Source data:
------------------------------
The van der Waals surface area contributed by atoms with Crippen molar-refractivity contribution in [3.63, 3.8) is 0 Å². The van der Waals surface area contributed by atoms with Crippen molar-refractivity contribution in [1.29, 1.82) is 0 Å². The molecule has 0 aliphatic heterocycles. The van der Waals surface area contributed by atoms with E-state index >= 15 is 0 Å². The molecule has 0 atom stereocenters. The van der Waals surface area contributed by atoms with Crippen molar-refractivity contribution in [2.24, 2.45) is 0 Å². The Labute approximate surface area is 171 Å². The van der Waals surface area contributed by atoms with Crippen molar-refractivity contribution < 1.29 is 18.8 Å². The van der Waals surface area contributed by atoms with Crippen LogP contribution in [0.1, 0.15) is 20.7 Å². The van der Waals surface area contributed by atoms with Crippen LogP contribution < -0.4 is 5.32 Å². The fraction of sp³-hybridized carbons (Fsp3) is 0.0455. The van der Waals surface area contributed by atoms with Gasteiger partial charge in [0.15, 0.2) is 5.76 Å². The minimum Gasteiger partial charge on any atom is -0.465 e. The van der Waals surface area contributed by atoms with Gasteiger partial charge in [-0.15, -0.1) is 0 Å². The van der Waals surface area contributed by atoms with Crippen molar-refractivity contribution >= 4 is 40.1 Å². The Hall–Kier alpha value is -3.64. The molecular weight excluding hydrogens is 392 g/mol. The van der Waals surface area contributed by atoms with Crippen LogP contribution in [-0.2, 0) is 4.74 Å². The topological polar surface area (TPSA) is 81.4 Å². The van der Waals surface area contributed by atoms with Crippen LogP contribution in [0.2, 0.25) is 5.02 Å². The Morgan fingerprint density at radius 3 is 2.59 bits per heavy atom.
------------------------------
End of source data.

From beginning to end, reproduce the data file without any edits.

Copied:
The van der Waals surface area contributed by atoms with Crippen molar-refractivity contribution in [3.63, 3.8) is 0 Å². The van der Waals surface area contributed by atoms with Crippen molar-refractivity contribution in [1.29, 1.82) is 0 Å². The molecule has 0 aliphatic heterocycles. The van der Waals surface area contributed by atoms with E-state index >= 15 is 0 Å². The molecule has 0 atom stereocenters. The van der Waals surface area contributed by atoms with Crippen molar-refractivity contribution in [2.24, 2.45) is 0 Å². The Labute approximate surface area is 171 Å². The van der Waals surface area contributed by atoms with Crippen molar-refractivity contribution < 1.29 is 18.8 Å². The van der Waals surface area contributed by atoms with Crippen LogP contribution in [0.1, 0.15) is 20.7 Å². The van der Waals surface area contributed by atoms with Crippen LogP contribution < -0.4 is 5.32 Å². The fraction of sp³-hybridized carbons (Fsp3) is 0.0455. The van der Waals surface area contributed by atoms with Gasteiger partial charge in [0.15, 0.2) is 5.76 Å². The minimum Gasteiger partial charge on any atom is -0.465 e. The van der Waals surface area contributed by atoms with Gasteiger partial charge in [-0.15, -0.1) is 0 Å². The van der Waals surface area contributed by atoms with Crippen molar-refractivity contribution >= 4 is 40.1 Å². The Hall–Kier alpha value is -3.64. The molecular weight excluding hydrogens is 392 g/mol. The van der Waals surface area contributed by atoms with Crippen LogP contribution in [-0.2, 0) is 4.74 Å². The topological polar surface area (TPSA) is 81.4 Å². The van der Waals surface area contributed by atoms with Crippen LogP contribution in [0.2, 0.25) is 5.02 Å². The Morgan fingerprint density at radius 3 is 2.59 bits per heavy atom.